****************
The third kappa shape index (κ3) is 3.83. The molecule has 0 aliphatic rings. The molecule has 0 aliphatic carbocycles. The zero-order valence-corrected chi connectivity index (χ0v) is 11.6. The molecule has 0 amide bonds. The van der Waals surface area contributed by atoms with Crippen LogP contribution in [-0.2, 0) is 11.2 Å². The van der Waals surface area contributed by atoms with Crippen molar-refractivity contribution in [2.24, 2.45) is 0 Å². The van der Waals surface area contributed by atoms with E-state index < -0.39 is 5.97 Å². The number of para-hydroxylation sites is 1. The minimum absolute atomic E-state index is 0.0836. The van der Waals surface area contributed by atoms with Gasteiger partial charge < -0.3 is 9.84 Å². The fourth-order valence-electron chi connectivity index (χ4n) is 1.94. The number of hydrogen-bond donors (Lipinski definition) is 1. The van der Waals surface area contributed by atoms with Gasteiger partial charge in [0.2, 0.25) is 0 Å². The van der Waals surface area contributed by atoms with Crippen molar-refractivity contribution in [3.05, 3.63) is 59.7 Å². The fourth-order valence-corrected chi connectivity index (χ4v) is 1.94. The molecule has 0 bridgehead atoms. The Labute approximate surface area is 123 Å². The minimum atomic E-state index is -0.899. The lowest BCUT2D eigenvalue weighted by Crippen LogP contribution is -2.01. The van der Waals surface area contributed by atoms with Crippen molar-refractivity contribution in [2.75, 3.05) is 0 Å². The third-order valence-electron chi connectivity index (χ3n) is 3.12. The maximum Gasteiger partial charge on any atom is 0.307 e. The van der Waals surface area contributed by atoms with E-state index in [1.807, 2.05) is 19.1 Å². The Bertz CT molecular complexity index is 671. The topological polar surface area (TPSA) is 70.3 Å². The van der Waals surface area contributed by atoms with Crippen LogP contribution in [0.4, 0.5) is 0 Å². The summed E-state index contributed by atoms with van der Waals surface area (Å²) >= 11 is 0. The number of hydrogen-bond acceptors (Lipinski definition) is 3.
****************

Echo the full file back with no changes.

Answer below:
The third kappa shape index (κ3) is 3.83. The molecule has 0 aliphatic rings. The molecule has 0 aliphatic carbocycles. The zero-order valence-corrected chi connectivity index (χ0v) is 11.6. The molecule has 0 amide bonds. The van der Waals surface area contributed by atoms with Crippen LogP contribution in [-0.2, 0) is 11.2 Å². The van der Waals surface area contributed by atoms with Crippen molar-refractivity contribution in [2.24, 2.45) is 0 Å². The van der Waals surface area contributed by atoms with E-state index < -0.39 is 5.97 Å². The number of para-hydroxylation sites is 1. The minimum absolute atomic E-state index is 0.0836. The van der Waals surface area contributed by atoms with Gasteiger partial charge < -0.3 is 9.84 Å². The fourth-order valence-electron chi connectivity index (χ4n) is 1.94. The number of hydrogen-bond donors (Lipinski definition) is 1. The van der Waals surface area contributed by atoms with Gasteiger partial charge in [0.2, 0.25) is 0 Å². The van der Waals surface area contributed by atoms with Crippen molar-refractivity contribution in [3.05, 3.63) is 59.7 Å². The fourth-order valence-corrected chi connectivity index (χ4v) is 1.94. The molecule has 0 bridgehead atoms. The Labute approximate surface area is 123 Å². The minimum atomic E-state index is -0.899. The lowest BCUT2D eigenvalue weighted by Crippen LogP contribution is -2.01. The van der Waals surface area contributed by atoms with Crippen molar-refractivity contribution in [2.75, 3.05) is 0 Å². The third-order valence-electron chi connectivity index (χ3n) is 3.12. The maximum Gasteiger partial charge on any atom is 0.307 e. The van der Waals surface area contributed by atoms with E-state index in [1.807, 2.05) is 19.1 Å². The Bertz CT molecular complexity index is 671. The topological polar surface area (TPSA) is 70.3 Å². The van der Waals surface area contributed by atoms with Crippen LogP contribution in [0.4, 0.5) is 0 Å². The summed E-state index contributed by atoms with van der Waals surface area (Å²) >= 11 is 0. The number of hydrogen-bond acceptors (Lipinski definition) is 3.